Wednesday, November 6, 2013

Quilts and Art

Art and Quilts

I stopped in to the Chicago Museum of Contemporary Art recently and saw this work by Sanford Biggers. Apparently it is two works with one superimposed over the other. I had a number of feelings about it.

First, it is a nice Pennsylvania German quilt, 1880-90. You can still see the fine cable quilting along the outer pink border at the bottom.

Second, I think people should be free to make art any way they can think of, including cutting up or burning an antique quilt, painting over it, shredding it--I do not really have any objection to people making art any way that seems right to them.  My objection to this is primarily in the wall text. As you can see, the materials are listed in detail, and the quilt itself is listed as "Cotton textile..." which gives the impression that the quilt was some sort of naturally occurring object. Just like a towel, another "cotton textile," or a sheet. The text does not admit the possibility that the quilt was designed and made by a person, probably a woman, 130 or 140 years ago, and that it was made of a number of carefully chosen cotton textiles, arranged in an aesthetically powerful design.

The artist cannot admit that the original quilt is at least as important to the success of this piece as his contribution. If he did, he would have to admit that it was a collaboration between him and a historical quilter. I looked him up online, and found this helpful information in an article for Art21 magazine by
Nettrice Gaskins:

"In Codex, (the series from which the above piece is taken)  he repurposes historical quilts that may have been used on the Underground Railroad as signposts, signaling “stations,” or safe houses. These works re-imagine cultural-historical artifacts of the past using materials of the present to consider possible futures...Some scholars argue that African slave artists and craftspeople used quilts much like NASA scientists use star charts. A star chart is a map of the night sky and Underground Railroad Conductor Harriet Tubman may have used one of these charts or quilts to lead dozens of slaves to freedom using the North Star as a guide. Accordingly, Biggers’ use of slave quilts as source material for his art makes reference to Tubman and the secret routes she traveled. "

No kidding. There are so many things wrong with this set of ideas that one hardly knows where to start. Tubman may have used one of these quilted star charts? Really? And she may have had an early GPS signaling device. Or she may have travelled by the light emitted from a UFO. There is absolutely no historical evidence for this, or for the idea that quilts were ever used by any fleeing slave for any kind of direction. And Biggers is using slave quilts? This quilt has all the earmarks of a Pennsylvania German quilt of an era a couple decades after slavery. It is not related to slave quilts. So his use of this quilt does not make reference to Harriet Tubman and the secret routes she traveled.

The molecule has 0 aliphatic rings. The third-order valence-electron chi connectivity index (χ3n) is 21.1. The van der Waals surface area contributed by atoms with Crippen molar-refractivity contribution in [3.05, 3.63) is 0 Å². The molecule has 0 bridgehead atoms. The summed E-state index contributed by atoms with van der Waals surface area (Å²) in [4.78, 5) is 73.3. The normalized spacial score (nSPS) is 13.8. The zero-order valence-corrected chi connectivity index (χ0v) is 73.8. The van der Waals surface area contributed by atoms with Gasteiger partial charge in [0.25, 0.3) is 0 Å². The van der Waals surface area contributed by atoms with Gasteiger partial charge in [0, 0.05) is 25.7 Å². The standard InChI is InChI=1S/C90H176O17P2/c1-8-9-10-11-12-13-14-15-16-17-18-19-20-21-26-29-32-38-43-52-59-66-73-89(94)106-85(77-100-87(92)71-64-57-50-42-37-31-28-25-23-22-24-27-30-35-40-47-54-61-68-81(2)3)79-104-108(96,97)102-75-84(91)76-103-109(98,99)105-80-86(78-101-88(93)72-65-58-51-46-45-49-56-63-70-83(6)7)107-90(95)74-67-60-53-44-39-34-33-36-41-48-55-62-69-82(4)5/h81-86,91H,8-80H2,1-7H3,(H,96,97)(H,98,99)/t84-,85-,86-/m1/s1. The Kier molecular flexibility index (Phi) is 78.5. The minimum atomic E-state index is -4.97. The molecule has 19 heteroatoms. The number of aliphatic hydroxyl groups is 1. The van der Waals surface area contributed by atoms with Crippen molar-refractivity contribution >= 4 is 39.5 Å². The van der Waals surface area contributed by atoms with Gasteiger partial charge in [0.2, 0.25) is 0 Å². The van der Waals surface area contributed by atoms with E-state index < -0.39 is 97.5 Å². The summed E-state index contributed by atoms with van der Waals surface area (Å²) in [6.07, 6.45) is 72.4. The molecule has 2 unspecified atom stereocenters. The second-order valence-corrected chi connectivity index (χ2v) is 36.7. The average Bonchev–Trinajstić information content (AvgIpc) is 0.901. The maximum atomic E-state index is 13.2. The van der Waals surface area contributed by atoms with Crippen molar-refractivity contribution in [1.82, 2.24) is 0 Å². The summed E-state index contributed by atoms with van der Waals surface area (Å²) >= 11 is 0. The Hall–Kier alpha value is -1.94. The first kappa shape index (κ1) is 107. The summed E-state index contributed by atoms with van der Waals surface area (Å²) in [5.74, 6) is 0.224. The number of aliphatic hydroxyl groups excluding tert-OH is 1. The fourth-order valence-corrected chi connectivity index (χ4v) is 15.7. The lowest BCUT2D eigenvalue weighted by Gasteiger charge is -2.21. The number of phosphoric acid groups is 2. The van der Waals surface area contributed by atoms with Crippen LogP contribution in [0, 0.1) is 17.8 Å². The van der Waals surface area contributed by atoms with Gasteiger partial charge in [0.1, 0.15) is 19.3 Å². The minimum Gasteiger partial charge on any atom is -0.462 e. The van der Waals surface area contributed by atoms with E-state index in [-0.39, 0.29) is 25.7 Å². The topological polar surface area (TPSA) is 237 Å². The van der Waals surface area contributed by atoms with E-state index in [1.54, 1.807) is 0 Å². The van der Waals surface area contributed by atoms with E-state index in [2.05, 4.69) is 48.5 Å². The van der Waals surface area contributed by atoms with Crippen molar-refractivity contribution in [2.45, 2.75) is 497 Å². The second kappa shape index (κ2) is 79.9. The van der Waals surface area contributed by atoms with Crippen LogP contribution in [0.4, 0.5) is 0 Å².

I could go on  but all I am interested in talking about is the idea that modern artists cannot conceive of the idea that the quiltrepresents any kind of artistic statement in and of itself. Using a quilt as the basis for a work of art was done by Robert Rauschenberg first in 1955, something I wish would be acknowledged by the artist somewhere. But even Rauschenberg's example, "Bed" 1955, is surrounded by commentary that just as adamantly insists that the mere blanket he used, another Log Cabin quilt, had no value, being a simple blanket. 

It is as if these quilts were covered with an invisibility cloak. You might think someone would be able to look at one and say, "Wow--that woman really knew what she was doing."


  1. I am very glad that you brought this up! I have seen some other "artworks" like this one that use quilts that seem to have a fabricated historical elements woven into it and yet the very art of the quilt was also dismissed.

    I recently went to an auction where they auctioned off a baby quilt, which the starting bid was $20, they took it home for $40. The next item was a box of cigars, which they started the bid at $50, finally bid $90. I asked why the quilt was not given a higher starting bid since its value is more than the cigars. The reply was that it is "just a blanket..."

  2. Yep. Value-free. A whole other topic, but closely related.

  3. Matisse went to Tahiti in 1930 and was gifted with several of their iconic tifaifai quilts. (a way of bestowing honor in Polynesian culture) The tifaifai were somehow misplaced or lost when he got back to France. He never spoke about the influence on his art but his paper cutouts and his Chapelle du Rosaire in Vence, south of France tell the story that leaves little doubt. It would have been nice if he had given us more detail about how the quilters of the islands and their emblematic distinctive designs affected him.

  4. For reference you should read "Signs and Symbols: African Images in African American Quilts" by Maude Southwell Wahlman, Fractal Geometry in African American Quilt Traditions by Judy Bales, and "Quilt Culture: Tracing the Pattern" by Cheryl B. Torsney & Judy Elsley. There actually is some historical evidence that Afro-traditional quilts from the 19th century (when Harriet Tubman lived) contained coded designs.

    frican American quilts are historical, cultural, and religious maps, directing the way from the past to the present. These quilts enact alternate views of the world based on “polyrhythmic, ‘nonsymmetrical,’ nonlinear structures.” These quilt texts provide a rhetorical space for creating African American culture, using a shared visual code.